On Feb 23, 4:10 pm, benjayk <benjamin.jaku...@googlemail.com> wrote:
> 1Z wrote:
> Then God does not exist as an actor in the world, but God does still exists
> as an idea.  
> 1Z wrote:
> >> >> 1Z wrote:
> >> >> >>"something existing" or simply existence exists, if it is meaningful
> >> >> >> to use the word "not", "something that does not exist" or absence
> >> >> exist
> >> >> >> (existing in the absolute sense and not existing relative to
> >> something
> >> >> >> else)
> >> >> >> and if if it is meaningful to use the word "two", "two of
> >> something"
> >> >> or
> >> >> >> the
> >> >> >> number 2 exists.
> >> >> > Nope. To say that two of something exist is not to say two exists.
> >> >> OK; I don't really get that, but let's say this is so.
> >> >> Then you get the functionally same structure as the numbers, but you
> >> >> don't
> >> >> call them "one, two, three,..." but "one of something, two of
> >> something,
> >> >> three of something,...".
> >> > I need functionally the same structure, because I need some basis
> >> > for mathematics. But its an asbtract structure that doesn't exist.
> >> But if "one of something" doesn't exist "one stone" doesn't exist,
> >> because a
> >> stone clearly is something.
> > And if one stone exists, a stone exist, not "one"
> If one stone exists "one ..." exists because one stone IS "one ...".
> One really means just "thing" or "one thing" or "one of one thing" or "one
> of one of one of one of one thing".

And there I was thinking it was the successor of zero, or cardinality
of a set whose only member is the empty set.

> If we use more than one "one" there is
> the convention that they both refer to the same thing, otherwise it might be
> said that 1+1=3, because the second "1" may be another thing that is twice
> as numerous - which we obviously want to avoid for the sake of clarity.
> 1Z wrote:
> >> If one of something doesn't exist you have to conclude that all things
> >> (including all material things like atoms) fail to exist. Which is quite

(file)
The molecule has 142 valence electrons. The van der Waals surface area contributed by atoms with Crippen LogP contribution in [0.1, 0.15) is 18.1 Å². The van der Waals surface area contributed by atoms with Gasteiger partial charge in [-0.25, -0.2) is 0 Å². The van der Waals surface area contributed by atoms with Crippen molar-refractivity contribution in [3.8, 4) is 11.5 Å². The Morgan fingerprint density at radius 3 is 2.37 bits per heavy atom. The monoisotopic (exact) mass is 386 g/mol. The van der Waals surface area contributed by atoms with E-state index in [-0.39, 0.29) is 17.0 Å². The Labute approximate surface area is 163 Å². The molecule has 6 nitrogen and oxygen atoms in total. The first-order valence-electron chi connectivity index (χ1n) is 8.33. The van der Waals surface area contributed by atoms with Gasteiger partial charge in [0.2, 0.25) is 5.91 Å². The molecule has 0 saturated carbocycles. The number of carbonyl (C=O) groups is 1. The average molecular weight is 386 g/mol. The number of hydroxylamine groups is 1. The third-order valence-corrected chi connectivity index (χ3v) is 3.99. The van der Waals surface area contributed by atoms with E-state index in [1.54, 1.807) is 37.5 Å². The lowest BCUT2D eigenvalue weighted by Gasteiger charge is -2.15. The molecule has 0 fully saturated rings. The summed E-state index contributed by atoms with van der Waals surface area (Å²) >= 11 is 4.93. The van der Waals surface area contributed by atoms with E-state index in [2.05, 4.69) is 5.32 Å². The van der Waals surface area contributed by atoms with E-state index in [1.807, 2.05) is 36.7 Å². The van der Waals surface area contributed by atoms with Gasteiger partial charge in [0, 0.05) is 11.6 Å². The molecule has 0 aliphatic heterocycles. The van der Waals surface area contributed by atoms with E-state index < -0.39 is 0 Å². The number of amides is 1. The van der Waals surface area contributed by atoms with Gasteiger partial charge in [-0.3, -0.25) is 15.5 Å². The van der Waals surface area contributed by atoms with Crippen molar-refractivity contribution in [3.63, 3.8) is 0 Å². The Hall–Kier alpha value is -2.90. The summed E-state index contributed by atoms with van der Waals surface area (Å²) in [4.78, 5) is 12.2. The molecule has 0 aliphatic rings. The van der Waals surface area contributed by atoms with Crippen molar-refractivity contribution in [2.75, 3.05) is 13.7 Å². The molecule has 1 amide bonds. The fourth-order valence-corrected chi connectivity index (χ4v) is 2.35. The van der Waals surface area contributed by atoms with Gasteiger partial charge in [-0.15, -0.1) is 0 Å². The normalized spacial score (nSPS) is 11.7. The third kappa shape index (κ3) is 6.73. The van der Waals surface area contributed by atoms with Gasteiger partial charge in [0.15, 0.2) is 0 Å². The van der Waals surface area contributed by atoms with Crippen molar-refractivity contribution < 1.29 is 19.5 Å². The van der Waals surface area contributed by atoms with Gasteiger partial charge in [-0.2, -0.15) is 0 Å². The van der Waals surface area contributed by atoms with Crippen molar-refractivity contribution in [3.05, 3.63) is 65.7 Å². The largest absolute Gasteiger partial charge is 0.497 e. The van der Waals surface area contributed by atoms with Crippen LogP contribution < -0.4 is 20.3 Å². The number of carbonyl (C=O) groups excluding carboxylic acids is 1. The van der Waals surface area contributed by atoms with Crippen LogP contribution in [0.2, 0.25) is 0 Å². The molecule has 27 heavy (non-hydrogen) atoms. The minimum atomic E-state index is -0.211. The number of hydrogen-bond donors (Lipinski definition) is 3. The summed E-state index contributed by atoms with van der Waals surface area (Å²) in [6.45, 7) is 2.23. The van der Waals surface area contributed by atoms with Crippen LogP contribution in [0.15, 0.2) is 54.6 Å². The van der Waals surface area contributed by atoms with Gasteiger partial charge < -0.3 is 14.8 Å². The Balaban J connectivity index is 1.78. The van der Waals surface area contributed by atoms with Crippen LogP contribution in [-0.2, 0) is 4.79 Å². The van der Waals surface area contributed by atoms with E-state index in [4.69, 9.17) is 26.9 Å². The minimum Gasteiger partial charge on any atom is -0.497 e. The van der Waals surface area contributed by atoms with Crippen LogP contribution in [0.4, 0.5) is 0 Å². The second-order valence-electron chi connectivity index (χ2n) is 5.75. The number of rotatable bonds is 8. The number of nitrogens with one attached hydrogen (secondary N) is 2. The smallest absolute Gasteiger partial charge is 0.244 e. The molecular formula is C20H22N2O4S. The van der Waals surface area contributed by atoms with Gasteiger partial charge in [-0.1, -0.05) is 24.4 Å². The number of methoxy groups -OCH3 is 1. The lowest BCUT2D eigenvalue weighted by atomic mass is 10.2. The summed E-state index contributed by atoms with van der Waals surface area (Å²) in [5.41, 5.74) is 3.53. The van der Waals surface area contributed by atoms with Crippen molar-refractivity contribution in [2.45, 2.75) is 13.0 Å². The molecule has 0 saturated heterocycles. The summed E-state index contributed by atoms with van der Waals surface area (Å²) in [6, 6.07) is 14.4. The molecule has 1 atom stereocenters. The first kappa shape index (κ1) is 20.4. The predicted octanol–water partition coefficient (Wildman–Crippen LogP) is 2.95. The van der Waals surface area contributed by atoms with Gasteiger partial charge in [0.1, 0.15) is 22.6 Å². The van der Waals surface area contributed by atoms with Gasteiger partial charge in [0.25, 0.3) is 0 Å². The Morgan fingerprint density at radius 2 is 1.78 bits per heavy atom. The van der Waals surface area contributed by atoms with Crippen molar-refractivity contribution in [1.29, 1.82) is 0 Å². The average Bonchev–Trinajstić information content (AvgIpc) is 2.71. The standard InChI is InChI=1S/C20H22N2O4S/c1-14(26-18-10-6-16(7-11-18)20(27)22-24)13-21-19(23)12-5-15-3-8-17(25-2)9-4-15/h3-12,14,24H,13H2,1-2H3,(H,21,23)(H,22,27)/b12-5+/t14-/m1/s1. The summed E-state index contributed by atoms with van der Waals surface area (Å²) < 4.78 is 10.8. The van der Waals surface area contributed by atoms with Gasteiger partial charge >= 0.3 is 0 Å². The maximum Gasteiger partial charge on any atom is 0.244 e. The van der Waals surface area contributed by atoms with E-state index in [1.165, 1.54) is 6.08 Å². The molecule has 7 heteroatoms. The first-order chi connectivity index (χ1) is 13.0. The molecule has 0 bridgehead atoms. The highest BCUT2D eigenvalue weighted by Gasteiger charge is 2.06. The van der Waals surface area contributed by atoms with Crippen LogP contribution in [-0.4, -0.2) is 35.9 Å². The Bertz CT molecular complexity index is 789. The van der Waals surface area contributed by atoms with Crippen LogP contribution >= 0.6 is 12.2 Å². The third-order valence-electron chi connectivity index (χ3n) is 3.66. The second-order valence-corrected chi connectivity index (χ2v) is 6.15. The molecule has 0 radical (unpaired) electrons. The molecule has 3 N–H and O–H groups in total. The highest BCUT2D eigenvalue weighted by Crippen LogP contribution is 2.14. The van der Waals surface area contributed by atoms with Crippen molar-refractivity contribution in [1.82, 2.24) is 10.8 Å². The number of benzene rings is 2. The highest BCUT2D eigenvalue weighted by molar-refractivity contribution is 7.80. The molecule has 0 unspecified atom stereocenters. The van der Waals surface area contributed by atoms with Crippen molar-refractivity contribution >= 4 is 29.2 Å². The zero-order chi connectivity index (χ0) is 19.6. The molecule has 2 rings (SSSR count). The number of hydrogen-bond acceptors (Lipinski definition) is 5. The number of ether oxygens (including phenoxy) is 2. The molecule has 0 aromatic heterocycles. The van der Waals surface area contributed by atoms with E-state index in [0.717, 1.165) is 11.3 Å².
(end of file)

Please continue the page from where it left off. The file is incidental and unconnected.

> >> a
> >> strange conclusion.
> >> Furthermore you just said it IS an abstract structure,
> > Sure. But not an existing abstract structure. Just like
> > the unicorn isn't an existing mythological animal.
> But "is" expresses existence.

That was the "is" of identity.

> Or what does "is" express else?

It has at least three meanings.

> The point is not that we can't deny existence in a particular context. We
> may say numbers do not exist as material things (though even this is
> debatable, because we can regard all material objects as instantiations of
> numbers).
> The point is that if we *completely* deny existence of numbers, "completely"
> can just mean some restricted realm, because the usage of the words "one",
> "two", "three",... already implies a kind of existence.

No it doesn't. Use of words does  not imply existence, otherwise
"God does not exist" would imply "God exists".

>All things we can
> talk of do exist in some sense even if just a weak sense of "existence as
> ideas" or "existence of possibility".

That is false. If the thing X we are talking of is not defined as an
idea, then the existence of an idea-of-the-thing-X, is not
the existence of X itself. A thing can only exist
as the kind of thing it is supposed to be.

>It is trivial, really.

It is trivially wrong.

> But this trivial existence together with the axioms of arithmetics, "Yes,
> doctor." and Church's thesis is all that is needed for Bruno's argument.

It is useless for Bruno's argument because he needs minds to come
from numbers, and that cannot work if numbers exist only *in* minds.

> It
> doesn't require numbers to be existent in any specific sense that you seem
> to have in mind.

Yes it does: it requires numbers to be primary compared to minds. It
require nothing more than that, but so what?

> As soon as you use numbers you establish the necessary existence.
> 1Z wrote:
> > The abstract/concrete distinction needs an explanation. The Platonist
> > explanation is that abstracta are invisible entities existing in a
> > special
> > realm. The formalist explanation is that concreta exist and abstracta
> > donn't.
> The problem is that concreta are abstracta. My horse Tom at this wednesday
> 12:30 is my horse Tom is a horse is is a mammal is an animal is something.

> If something doesn't exist, my horse Tom can't either.

You mean if nothing exists, your horse can't. However, that
does not prove that concreta are abstracta

> Furthermore we don't find absolute concreta anywhere.

Who said we should? I clearly said the are disjoint categories.
exist, abstracta don't

> At the bottom we can
> just find some probabilities of measuring something and not some ultimate
> concrete thing.

I didn't say "ultimately concrete"

> The distinction between abstract/concrete is not difficult to explain. We
> create all kinds of categories so why not a category that distinguishes
> between specific things and less specific things.

Why not a category that distinguishes between the existent,
and concepts of the non existent?

> I don't think it is more
> fundamental than that.
> --
> View this message in 
> context:http://old.nabble.com/Maudlin---How-many-times-does-COMP-have-to-be-f...
> Sent from the Everything List mailing list archive at Nabble.com.

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